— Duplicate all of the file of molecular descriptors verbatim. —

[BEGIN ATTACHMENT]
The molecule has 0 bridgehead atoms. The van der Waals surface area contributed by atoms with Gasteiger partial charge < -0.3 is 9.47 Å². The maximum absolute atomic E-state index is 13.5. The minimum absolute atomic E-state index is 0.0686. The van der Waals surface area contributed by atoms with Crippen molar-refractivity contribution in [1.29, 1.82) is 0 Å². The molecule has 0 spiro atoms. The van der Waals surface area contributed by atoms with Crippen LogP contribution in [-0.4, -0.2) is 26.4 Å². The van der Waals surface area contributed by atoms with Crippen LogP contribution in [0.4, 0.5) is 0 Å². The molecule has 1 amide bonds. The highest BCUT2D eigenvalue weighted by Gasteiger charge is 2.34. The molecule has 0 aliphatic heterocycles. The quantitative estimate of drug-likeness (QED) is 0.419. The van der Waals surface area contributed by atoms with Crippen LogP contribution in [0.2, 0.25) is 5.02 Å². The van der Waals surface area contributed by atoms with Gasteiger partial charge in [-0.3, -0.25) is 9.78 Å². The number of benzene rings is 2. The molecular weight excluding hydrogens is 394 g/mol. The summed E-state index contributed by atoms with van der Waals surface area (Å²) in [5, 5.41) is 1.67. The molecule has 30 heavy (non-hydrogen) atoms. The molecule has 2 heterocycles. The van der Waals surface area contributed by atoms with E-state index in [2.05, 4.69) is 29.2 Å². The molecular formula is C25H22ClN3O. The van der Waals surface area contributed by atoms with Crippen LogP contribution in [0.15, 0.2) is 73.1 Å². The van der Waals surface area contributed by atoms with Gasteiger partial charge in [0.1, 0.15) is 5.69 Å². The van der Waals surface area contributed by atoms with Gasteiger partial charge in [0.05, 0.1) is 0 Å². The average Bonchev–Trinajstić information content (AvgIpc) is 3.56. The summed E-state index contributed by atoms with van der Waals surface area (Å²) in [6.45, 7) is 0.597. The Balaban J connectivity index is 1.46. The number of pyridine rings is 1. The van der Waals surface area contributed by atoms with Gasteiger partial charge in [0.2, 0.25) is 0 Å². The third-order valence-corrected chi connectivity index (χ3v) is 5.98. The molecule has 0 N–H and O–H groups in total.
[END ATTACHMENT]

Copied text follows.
The molecule has 0 bridgehead atoms. The van der Waals surface area contributed by atoms with Gasteiger partial charge < -0.3 is 9.47 Å². The maximum absolute atomic E-state index is 13.5. The minimum absolute atomic E-state index is 0.0686. The van der Waals surface area contributed by atoms with Crippen molar-refractivity contribution in [1.29, 1.82) is 0 Å². The molecule has 0 spiro atoms. The van der Waals surface area contributed by atoms with Crippen LogP contribution in [-0.4, -0.2) is 26.4 Å². The van der Waals surface area contributed by atoms with Crippen LogP contribution in [0.4, 0.5) is 0 Å². The molecule has 1 amide bonds. The highest BCUT2D eigenvalue weighted by Gasteiger charge is 2.34. The molecule has 0 aliphatic heterocycles. The quantitative estimate of drug-likeness (QED) is 0.419. The van der Waals surface area contributed by atoms with Crippen LogP contribution in [0.2, 0.25) is 5.02 Å². The van der Waals surface area contributed by atoms with Gasteiger partial charge in [-0.3, -0.25) is 9.78 Å². The number of benzene rings is 2. The molecular weight excluding hydrogens is 394 g/mol. The summed E-state index contributed by atoms with van der Waals surface area (Å²) in [5, 5.41) is 1.67. The molecule has 30 heavy (non-hydrogen) atoms. The molecule has 2 heterocycles. The van der Waals surface area contributed by atoms with E-state index in [2.05, 4.69) is 29.2 Å². The molecular formula is C25H22ClN3O. The van der Waals surface area contributed by atoms with Crippen LogP contribution in [0.15, 0.2) is 73.1 Å². The van der Waals surface area contributed by atoms with Gasteiger partial charge in [0.1, 0.15) is 5.69 Å². The van der Waals surface area contributed by atoms with Gasteiger partial charge in [0.05, 0.1) is 0 Å². The average Bonchev–Trinajstić information content (AvgIpc) is 3.56. The summed E-state index contributed by atoms with van der Waals surface area (Å²) in [6.45, 7) is 0.597. The Balaban J connectivity index is 1.46. The number of pyridine rings is 1. The van der Waals surface area contributed by atoms with Gasteiger partial charge in [0.2, 0.25) is 0 Å². The third-order valence-corrected chi connectivity index (χ3v) is 5.98. The molecule has 0 N–H and O–H groups in total.